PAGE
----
So, for a Barbarian using a 1 handed weapon, a crappy weapon (aka, small) does d4, an ok one (Light or simple) does d6 and a good one (heavy or martial) does d8. For 2 handed weapons, the progression is d6/d8/d10. I’m not going to try to replicate the ranged chart, but it’s basically the same as 1-handing with thrown weapons or bows, and has serious penalties with crossbows. As such, the underlying message is “Barbarians should use the biggest weapon they can, and not use crossbows”
The d4/d6/d8 (d6/d8/d10) progression is used for every class but one, though some classes have attack bonuses with certain weapon types. Wizards, for example, get a –2 with simple weapons and –5 with martial ones (and basically reveals that the whole reason for 2 handed, small is to have a category for staff). The exception, rogues do d8 with every 1 handed weapon, which mostly lets them be super stabby, and free with the knives.
This makes the whole weapon system feel a lot more byzantine than it needs to be. If there was a lot of variation between classes in terms of how much damage they did with specific weapons (like, if Barbarians did d12 with heavy two handers, in order to encourage that in the same way heavy armor is encouraged for paladins) then it would make sense. As is, I’m not seeing the benefit of putting this particular rule onto the character classes, since it basically means repeating the same information multiple times rather than just stating one rule, then noting exceptions in the classes.
Anyway, beyond the combat stuff, the core components of each class are its features (abilities that all members of the class has), Talents (like features, but you pick a subset of them) and Powers or Spells.. The shape and structure of these varies a lot from class to class, in a way which may seem confusing at first, but has the potential upshot of allowing the different classes to feel very different, which is an admirable goal, and we;ll start getting into those individual classes in the next post.
AC bonus is the middle bonus of Dex, Con and Wis. ↩
Hypothesis: spells are called out that way (instead of scaling to level) because of things like other characters being able to grab lower-level spells. So a Sorcerer at Level 5 could grab a Level 3 Wizard spell, but it would only do 3d6 damage. If spells scaled per level, it’d be more confusing, I think.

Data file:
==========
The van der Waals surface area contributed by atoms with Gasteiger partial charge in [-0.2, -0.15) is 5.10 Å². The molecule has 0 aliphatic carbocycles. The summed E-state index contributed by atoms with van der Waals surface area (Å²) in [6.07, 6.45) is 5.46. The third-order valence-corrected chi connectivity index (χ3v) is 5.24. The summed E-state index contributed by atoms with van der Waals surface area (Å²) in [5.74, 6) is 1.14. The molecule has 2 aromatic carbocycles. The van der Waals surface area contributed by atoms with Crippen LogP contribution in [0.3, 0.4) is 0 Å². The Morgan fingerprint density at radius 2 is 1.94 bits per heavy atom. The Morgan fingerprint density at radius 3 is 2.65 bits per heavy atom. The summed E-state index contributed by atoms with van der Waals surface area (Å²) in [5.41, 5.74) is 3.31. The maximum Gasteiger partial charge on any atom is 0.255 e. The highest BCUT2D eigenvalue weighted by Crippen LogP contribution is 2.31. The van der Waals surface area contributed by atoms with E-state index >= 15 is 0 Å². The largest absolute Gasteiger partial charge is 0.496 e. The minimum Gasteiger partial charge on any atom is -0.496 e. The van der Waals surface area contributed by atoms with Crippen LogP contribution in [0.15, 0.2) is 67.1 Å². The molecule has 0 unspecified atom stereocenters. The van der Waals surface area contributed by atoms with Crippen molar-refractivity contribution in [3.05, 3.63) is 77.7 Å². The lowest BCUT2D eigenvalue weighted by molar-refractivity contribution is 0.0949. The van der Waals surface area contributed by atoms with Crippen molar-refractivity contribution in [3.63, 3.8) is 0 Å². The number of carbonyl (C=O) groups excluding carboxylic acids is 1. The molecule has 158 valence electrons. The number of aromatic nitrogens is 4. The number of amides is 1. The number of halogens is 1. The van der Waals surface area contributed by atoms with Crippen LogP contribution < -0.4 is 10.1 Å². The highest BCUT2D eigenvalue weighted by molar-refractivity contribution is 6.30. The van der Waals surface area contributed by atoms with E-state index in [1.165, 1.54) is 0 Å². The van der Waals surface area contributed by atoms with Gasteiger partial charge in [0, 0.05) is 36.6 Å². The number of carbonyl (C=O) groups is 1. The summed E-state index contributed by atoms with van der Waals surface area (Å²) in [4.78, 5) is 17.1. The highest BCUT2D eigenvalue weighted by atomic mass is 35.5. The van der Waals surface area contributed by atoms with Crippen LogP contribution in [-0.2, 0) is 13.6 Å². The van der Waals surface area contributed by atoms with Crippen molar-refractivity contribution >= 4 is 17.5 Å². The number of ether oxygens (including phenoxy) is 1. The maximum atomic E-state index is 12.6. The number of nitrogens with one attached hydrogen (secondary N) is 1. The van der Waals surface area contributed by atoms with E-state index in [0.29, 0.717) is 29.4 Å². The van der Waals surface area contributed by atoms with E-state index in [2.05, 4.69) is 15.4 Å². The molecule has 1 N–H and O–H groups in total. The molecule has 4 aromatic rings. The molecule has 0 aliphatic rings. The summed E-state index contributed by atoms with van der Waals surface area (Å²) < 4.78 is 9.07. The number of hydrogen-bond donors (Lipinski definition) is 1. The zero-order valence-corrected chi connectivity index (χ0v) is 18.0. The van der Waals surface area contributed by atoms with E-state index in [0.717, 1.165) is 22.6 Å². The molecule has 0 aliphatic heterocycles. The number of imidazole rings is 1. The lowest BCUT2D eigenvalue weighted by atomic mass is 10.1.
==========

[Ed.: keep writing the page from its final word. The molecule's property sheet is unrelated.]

Excellent point – and by extension it keeps spell effect documentation consistent, which is a non-trivial benefit.
Also a good point. (Whenever confronted with an oddity like that, I puzzle myself silly until I can figure out some kind of rationale for it.)
Great overview, by the way. I love the point that the Barbarian is the first class players will see on a flip-through, and therefore it should be the easiest to grasp (also because it’s an easy concept to grasp, in theory). Usability stuff like that should be baked into more RPGs.
Something that’d be even more helpful might be a difficulty callout (maybe just an icon?) at the header of every class. Something like General/Advanced/Expert classifications, to give players a guideline of which classes are the simple ones.
Makes me want to do a table like the ones in the Sentinels of the Multiverse rules (which hero decks are most complicated to play, which villain decks are hardest to beat). It’s one of my favorite features of that game, and something I’d love to see in RPGs.
*mental note to actually play Sentinels one of these days*
I really hope Andy there (or someone else) can puzzle out the point of the armor/weapon rules, because I’m pretty stumped on why they did it the way they did.
The first idea that came to mind is that they wanted to allow the players to improvise without the GM having to step in. Say, the Barbarian is unarmed, so he picks up a giant tree-branch off the ground. The GM can quickly say “okay, that’s a big branch, so it’s two handed and heavy; it does d10 damage!” But if that were the case, it seems like there are more simple ways to do it (like Dungeon World’s elegant solution of basing damage dice on class, with weapons merely giving a bonus).
Were I to make a guess, I suspect that at some point in the design process, there was a lot more variability in weapon damage based on class (similar to Dungeon World, in fact, modified by type). If they stepped back from that (possibly because it was ‘to weird’) in favor of greater consistency, then the current presentation would be a relic of that.
And I note: once they’re parsed, the rules are pretty workable, but the intent is a bit obfuscated.
Honestly, Rob, I still don’t understand the weapon rules.
A table would help, but I dunno if I can do that in comments, but the weapon rules really are:
Weapon Category: A weapon is either Crude, Simple or Martial
A *Crude* weapon is one that is not much of a weapon at all, and might qualify as a tool. Like a knife, staff or simple club.
A *Simple* weapon is a utilitarian weapon, the kind you might give to infantry. Short swords, maces, banded clubs, simple spears and so on.
*Martial* weapons are serious business, and are the sort of things a professional warrior (as befits the culture) would carry. Longswords, katanas, flails, fancy polearms.
The lines between categories are not always crystal clear, and sometimes factors like size can impact things (so crude wooden club might be simple if it’s particularly large or heavy).
The other consideration whether the weapon is used in 1 or two hands. For some weapons (spears, bastard swords) this may be entirely situational.
Crude weapons do d4 damage in 1 hand, d6 damage in 2 hands.
Simple weapons do d6 damage in 1 hand, d8 damage in 2 hands
Martial weapons do d8 damage in 1 hand, d10 damage in 2 hands
(actual damage is LdX + mods, where L is character level and X is the die type)
And that’s pretty much it. Ranged weapons have a similar breakdown but rather than 1 or 2 hands, their distinctions are thrown, bow and crossbow, which matter mostly because there are (technically) no crude bows and no martial thrown weapons, but I can think of counterexamples. In any case, the baseline for missile weapons is similar to 1 handed melee.